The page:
Will has been busy hauling big round bales of hay home on our hay transport. Okay, most farmers use a REAL hay transport such as a Notch Wagon. But we can’t afford that. So Will traded some lumber sawing on our bandsaw mill for an old, stripped-down bus frame. It’s heavy, clunky, and doesn’t turn sharp like a Notch Wagon does. But it didn’t cost us anything except gas for the sawmill. And it lets Will haul home between five and six hay bales at a time so we get more home faster than two at a time on just the tractor. Plus it’s easier on the hydraulics than having a 1,400 pound bale bouncing up our bumpy driveway on the front forks of the tractor!
Will also got the tomato vines burned which he’d raked into a pile on the main garden. The livestock has been let into our North and Central gardens to glean the leftovers there and also to eat all the grass, clover and weeds which grew there due to our tremendously wet summer. They sure liked that. Now the gardens look nearly ready to plant, they’re so bare. We hope to be able to get the gardens tilled and spread with rotted manure before the ground freezes. We’ll see how that goes. You know you always have more plans than time allows!
Tuesday, November 8th, 2016
I had a great time at the Expo, meeting both old Backwoods Home family and new subscribers. And I got a chance to visit with Don and Nancy Childers (the wonderful BHM artist and his wife) as well as Ilene and Dave Duffy, and alternative energy guru, Jeff Yago.
We had a great Denver show! If you’d like to see some great photos, check out Dave Duffy’s Twitter page. Just click on “home page” to the left, then click on blogs and go down to Dave on Twitter and click. Lots of nice pictures of us all.
I will admit that when I flew over big metropolis areas such as Denver and Minneapolis/St.Paul I thought a lot about what would happen if some emergency struck and all those millions of homes were suddenly without power. Not a pretty thought, for sure. And it made me even more glad to get home to our own backwoods home, way in the woods!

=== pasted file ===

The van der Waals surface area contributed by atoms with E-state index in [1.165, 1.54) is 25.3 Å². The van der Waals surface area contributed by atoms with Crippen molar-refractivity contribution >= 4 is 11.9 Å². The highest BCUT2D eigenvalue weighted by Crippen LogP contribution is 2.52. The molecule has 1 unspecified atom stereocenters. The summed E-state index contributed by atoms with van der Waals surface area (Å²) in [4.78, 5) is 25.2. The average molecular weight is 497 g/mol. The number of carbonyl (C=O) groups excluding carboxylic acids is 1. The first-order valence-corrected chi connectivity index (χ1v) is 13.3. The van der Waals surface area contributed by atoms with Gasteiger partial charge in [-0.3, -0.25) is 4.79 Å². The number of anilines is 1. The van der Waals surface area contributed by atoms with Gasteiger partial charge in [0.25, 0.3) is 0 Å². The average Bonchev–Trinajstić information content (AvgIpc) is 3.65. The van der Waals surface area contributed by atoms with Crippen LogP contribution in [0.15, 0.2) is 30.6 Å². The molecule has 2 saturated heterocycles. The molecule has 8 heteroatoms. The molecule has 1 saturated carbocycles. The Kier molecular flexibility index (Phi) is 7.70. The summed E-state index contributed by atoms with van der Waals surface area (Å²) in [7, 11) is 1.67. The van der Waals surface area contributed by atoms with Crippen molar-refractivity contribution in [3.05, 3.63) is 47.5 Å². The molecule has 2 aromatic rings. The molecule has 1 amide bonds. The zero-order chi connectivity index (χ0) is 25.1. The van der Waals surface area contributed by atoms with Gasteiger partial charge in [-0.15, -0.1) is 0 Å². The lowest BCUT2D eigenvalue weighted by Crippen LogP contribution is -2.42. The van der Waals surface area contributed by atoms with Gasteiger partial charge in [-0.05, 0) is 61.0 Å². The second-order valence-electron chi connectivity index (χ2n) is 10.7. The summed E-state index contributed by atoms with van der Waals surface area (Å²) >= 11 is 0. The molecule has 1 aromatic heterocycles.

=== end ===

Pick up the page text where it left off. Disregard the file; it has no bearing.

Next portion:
While I was gone, Will and David’s girlfriend, Ashley, removed all the tomato cages and stakes. Then Will borrowed our friend’s tractor-mounted rock rake and raked all the tomato debris into a big pile in the garden to burn. It was a BIG pile this year due to our 107 tomato plants!
Now Will is busy hauling in big round bales of hay as the fields are finally drying out enough to drive on. And I’m playing catch-up. I’ve got a few apples and carrots to get canned up. Then I want to can up a huge batch of chili to use up some of our last-year’s beef. I opened two quarts of chili last night and boy did it ever taste great. Especially when I added some New Mexico red chile powder a friend, Mike, picked up for me while I was at the Expo. It’s addicting! Okay, so I can only use mild now because of hot setting off my diverticulitis. But even mild is simply wonderful!
Well, I voted this morning. Not because I was enthused about my choice but that it was the best I could do. Both candidates stink, I figure. Oh well, now we get to see how things play out. But at least all the political ads are done with. Thank God! — Jackie